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Trump Was Calmer About North Korea This Time. That’s a Sign He’s Taking it Seriously

4 minute read

President Donald Trump’s remarks on North Korea in his State of the Union speech Tuesday night might have seemed uncharacteristically restrained.

Trump didn’t call North Korean leader Kim Jong Un “Rocket Man” or threaten to “totally destroy North Korea,” as he did when he addressed the United Nations in September.

But in some ways his milder language suggested the gravity of a threat. North Korea is just a “handful of months” away from being able to launch a nuclear attack on the mainland U.S., according to CIA Director Mike Pompeo.

“Trump’s State of the Union sought to build the moral case for a U.S. preventive war to ‘liberate’ North Koreans,” says Christine Ahn, founder of Women Cross DMZ, a group that mobilizes women for Korean peace. The speech, she says, was “highly reminiscent of George W. Bush’s ‘Axis of Evil’ speech” in 2002 before the U.S. went to war with Iraq.

Addressing the looming North Korean threat, Trump went as far as to call the North Korean regime “depraved.”

“North Korea’s reckless pursuit of nuclear missiles could very soon threaten our homeland,” Trump said. “We are waging a campaign of maximum pressure to prevent that from happening.”

Trump also said the U.S. must “modernize and rebuild our nuclear arsenal” to “deter any acts of aggression.”

“Perhaps someday in the future there will be a magical moment when the countries of the world will get together to eliminate their nuclear weapons,” Trump said. “Unfortunately, we are not there yet.”

Trump’s focus on North Korea marked a change from his first address to a Joint Session of Congress last year, when he did not mention North Korea or nuclear weapons. “We want harmony and stability, not war and conflict,” the President said then. “We want peace, wherever peace can be found.”

On Tuesday night, Trump sought to build support for his approach by drawing attention to two men who suffered at the hands of the North Korean regime.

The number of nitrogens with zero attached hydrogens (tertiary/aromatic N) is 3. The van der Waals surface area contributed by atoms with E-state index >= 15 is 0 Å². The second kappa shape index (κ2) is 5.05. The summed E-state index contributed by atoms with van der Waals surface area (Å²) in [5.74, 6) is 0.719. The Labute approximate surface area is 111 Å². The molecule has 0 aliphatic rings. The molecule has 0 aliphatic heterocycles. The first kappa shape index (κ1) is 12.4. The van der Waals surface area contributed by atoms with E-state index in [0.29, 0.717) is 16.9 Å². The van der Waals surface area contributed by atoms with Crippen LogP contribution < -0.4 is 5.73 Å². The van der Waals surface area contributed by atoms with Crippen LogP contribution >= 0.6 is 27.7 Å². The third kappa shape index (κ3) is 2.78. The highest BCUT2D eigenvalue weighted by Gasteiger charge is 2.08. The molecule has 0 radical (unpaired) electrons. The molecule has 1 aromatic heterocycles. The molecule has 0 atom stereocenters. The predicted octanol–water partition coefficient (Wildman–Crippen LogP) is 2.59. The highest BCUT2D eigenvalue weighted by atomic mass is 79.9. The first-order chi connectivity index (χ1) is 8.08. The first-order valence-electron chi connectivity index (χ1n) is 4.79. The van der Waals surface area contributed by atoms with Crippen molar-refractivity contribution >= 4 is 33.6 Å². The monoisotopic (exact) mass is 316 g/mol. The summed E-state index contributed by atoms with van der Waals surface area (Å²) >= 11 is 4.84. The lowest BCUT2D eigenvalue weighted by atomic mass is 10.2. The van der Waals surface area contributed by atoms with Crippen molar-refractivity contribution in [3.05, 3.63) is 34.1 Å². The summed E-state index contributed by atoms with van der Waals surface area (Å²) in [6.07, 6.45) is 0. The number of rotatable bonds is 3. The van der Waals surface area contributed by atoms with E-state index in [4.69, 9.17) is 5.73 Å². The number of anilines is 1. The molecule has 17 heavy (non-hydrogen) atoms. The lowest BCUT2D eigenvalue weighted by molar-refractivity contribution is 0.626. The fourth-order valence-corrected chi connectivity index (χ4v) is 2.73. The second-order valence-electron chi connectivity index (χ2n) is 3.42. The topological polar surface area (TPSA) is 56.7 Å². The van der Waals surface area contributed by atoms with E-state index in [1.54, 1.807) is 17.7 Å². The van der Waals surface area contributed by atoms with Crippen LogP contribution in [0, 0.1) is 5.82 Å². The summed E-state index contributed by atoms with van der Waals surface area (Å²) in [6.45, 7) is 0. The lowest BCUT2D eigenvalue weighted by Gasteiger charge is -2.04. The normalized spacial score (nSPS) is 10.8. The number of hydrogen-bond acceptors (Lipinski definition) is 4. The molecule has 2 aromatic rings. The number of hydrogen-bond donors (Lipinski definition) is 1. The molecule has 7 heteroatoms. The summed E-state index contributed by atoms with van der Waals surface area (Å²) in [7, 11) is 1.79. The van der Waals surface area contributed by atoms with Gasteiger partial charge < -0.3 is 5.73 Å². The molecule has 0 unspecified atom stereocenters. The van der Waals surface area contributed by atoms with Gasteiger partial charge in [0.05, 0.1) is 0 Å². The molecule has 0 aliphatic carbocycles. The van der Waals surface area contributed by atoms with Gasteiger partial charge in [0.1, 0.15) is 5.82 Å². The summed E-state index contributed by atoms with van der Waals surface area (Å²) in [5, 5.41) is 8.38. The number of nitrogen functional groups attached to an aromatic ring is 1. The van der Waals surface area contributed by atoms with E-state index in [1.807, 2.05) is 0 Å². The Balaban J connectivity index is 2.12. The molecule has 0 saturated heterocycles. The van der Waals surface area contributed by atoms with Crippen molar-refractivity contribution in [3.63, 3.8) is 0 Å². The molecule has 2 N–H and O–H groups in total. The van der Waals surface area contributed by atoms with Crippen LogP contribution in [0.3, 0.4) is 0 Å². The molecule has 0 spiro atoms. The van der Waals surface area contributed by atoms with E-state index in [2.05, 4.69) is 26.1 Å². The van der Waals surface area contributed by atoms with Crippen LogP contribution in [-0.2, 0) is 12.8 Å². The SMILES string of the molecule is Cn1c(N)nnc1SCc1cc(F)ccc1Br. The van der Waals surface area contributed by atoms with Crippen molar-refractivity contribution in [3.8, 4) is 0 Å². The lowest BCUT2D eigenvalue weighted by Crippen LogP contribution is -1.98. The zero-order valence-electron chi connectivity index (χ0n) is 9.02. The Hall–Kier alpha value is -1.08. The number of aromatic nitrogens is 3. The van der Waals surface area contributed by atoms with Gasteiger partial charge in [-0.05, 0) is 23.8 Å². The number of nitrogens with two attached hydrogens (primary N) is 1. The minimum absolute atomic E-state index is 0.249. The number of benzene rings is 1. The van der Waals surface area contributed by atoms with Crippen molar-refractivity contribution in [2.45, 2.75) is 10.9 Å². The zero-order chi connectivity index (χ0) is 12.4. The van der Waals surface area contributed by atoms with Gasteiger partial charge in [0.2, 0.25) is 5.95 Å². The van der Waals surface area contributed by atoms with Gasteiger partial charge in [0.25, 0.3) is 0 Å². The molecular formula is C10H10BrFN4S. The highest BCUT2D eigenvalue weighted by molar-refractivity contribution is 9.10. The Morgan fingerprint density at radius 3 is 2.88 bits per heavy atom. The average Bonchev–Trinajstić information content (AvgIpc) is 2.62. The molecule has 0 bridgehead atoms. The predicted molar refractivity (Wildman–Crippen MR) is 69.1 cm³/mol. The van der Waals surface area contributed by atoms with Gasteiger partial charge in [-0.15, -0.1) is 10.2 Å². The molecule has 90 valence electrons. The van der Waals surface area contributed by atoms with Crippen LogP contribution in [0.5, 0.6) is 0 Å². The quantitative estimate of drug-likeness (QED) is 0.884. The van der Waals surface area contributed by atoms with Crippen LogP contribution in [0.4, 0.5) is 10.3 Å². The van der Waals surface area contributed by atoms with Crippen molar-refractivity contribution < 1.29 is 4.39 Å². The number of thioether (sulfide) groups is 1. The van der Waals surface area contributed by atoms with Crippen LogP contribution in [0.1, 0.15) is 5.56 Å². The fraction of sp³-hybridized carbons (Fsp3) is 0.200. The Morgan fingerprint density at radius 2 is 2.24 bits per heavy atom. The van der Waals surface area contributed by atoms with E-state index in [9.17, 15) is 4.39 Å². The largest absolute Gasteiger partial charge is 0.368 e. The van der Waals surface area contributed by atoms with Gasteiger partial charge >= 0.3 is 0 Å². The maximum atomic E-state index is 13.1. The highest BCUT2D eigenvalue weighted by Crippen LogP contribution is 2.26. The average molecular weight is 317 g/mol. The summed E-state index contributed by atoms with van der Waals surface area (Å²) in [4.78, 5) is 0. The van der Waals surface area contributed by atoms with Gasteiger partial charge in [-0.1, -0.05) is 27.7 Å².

Trump first spoke of Otto Warmbier, the Ohio college student who died last summer after he was detained for alleged anti-state acts during a visit to North Korea. North Korea released Warmbier in a coma. His parents described his treatment by the North Korean regime as torture. “Tonight, we pledge to honor Otto’s memory with total American resolve,” Trump said. Warmbier’s parents and siblings were in attendance near the First Lady.

Trump also told the story of Ji Seong-ho, a North Korean defector who was tortured by state authorities and later escaped. “His tormentors wanted to know if he had met any Christians,” Trump said. “He had.” Ji too was in the balcony.

“The moment with the North Korean defector was very powerful,” says Michael Green, senior vice president of the Center for Strategic and International Studies. “It was also a very different tone from the one set when Trump said as a candidate he would have a hamburger with Kim Jong-un to work things out.”

Trump also did not reference the so-called “bloody nose” option of using military force to push North Korea to abandon its nuclear weapons and ballistic missiles program. Such a strike, experts believe, would almost certainly endanger hundreds of thousands of people and possibly lead to a nuclear conflict. Trump’s decision not to raise the option during the speech “will reassure nervous allies,” Green says.

As Trump did in his speech in South Korea in November, Trump connected Kim’s atrocities at home to his aggression abroad, says American Enterprise Institute’s Dan Blumenthal, director of Asian Studies. “The challenge is to up the ‘maximum pressure’ campaign, and keep South Korea on board, even as time is running out before Kim can put a nuclear weapon on an ICBM,” Blumenthal says.

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